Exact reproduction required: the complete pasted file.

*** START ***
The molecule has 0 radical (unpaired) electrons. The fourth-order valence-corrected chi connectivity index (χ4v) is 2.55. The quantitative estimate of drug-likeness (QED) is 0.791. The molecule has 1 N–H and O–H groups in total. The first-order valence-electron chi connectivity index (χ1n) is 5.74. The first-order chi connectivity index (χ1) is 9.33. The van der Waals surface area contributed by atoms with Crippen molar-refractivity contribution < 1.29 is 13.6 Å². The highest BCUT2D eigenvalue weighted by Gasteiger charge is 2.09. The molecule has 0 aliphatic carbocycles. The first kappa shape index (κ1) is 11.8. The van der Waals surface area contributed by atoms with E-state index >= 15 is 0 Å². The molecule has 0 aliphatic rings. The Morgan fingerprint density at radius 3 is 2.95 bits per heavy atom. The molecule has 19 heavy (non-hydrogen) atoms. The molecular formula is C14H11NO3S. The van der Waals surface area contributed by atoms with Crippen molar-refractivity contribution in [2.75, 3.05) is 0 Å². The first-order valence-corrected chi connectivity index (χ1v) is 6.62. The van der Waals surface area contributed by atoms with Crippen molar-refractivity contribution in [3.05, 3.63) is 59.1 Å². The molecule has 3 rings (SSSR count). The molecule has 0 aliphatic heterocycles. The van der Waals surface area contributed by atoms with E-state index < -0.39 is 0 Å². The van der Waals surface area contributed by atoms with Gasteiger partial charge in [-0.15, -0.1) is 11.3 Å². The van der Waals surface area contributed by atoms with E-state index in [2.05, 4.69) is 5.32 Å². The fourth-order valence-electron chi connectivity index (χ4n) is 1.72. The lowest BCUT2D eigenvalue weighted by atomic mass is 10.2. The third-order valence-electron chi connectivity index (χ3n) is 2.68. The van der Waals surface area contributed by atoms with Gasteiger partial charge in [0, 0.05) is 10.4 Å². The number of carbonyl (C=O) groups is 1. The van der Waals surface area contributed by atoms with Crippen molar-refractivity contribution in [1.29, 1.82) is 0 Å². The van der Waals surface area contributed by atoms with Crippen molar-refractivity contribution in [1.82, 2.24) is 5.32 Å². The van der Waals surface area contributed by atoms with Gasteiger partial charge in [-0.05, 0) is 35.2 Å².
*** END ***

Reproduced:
The molecule has 0 radical (unpaired) electrons. The fourth-order valence-corrected chi connectivity index (χ4v) is 2.55. The quantitative estimate of drug-likeness (QED) is 0.791. The molecule has 1 N–H and O–H groups in total. The first-order valence-electron chi connectivity index (χ1n) is 5.74. The first-order chi connectivity index (χ1) is 9.33. The van der Waals surface area contributed by atoms with Crippen molar-refractivity contribution < 1.29 is 13.6 Å². The highest BCUT2D eigenvalue weighted by Gasteiger charge is 2.09. The molecule has 0 aliphatic carbocycles. The first kappa shape index (κ1) is 11.8. The van der Waals surface area contributed by atoms with E-state index >= 15 is 0 Å². The molecule has 0 aliphatic rings. The Morgan fingerprint density at radius 3 is 2.95 bits per heavy atom. The molecule has 19 heavy (non-hydrogen) atoms. The molecular formula is C14H11NO3S. The van der Waals surface area contributed by atoms with Crippen molar-refractivity contribution in [2.75, 3.05) is 0 Å². The first-order valence-corrected chi connectivity index (χ1v) is 6.62. The van der Waals surface area contributed by atoms with Crippen molar-refractivity contribution in [3.05, 3.63) is 59.1 Å². The molecule has 3 rings (SSSR count). The molecule has 0 aliphatic heterocycles. The van der Waals surface area contributed by atoms with E-state index < -0.39 is 0 Å². The van der Waals surface area contributed by atoms with Gasteiger partial charge in [-0.15, -0.1) is 11.3 Å². The van der Waals surface area contributed by atoms with E-state index in [2.05, 4.69) is 5.32 Å². The fourth-order valence-electron chi connectivity index (χ4n) is 1.72. The lowest BCUT2D eigenvalue weighted by atomic mass is 10.2. The third-order valence-electron chi connectivity index (χ3n) is 2.68. The van der Waals surface area contributed by atoms with Gasteiger partial charge in [0, 0.05) is 10.4 Å². The number of carbonyl (C=O) groups is 1. The van der Waals surface area contributed by atoms with Crippen molar-refractivity contribution in [1.29, 1.82) is 0 Å². The van der Waals surface area contributed by atoms with Crippen molar-refractivity contribution in [1.82, 2.24) is 5.32 Å². The van der Waals surface area contributed by atoms with Gasteiger partial charge in [-0.05, 0) is 35.2 Å².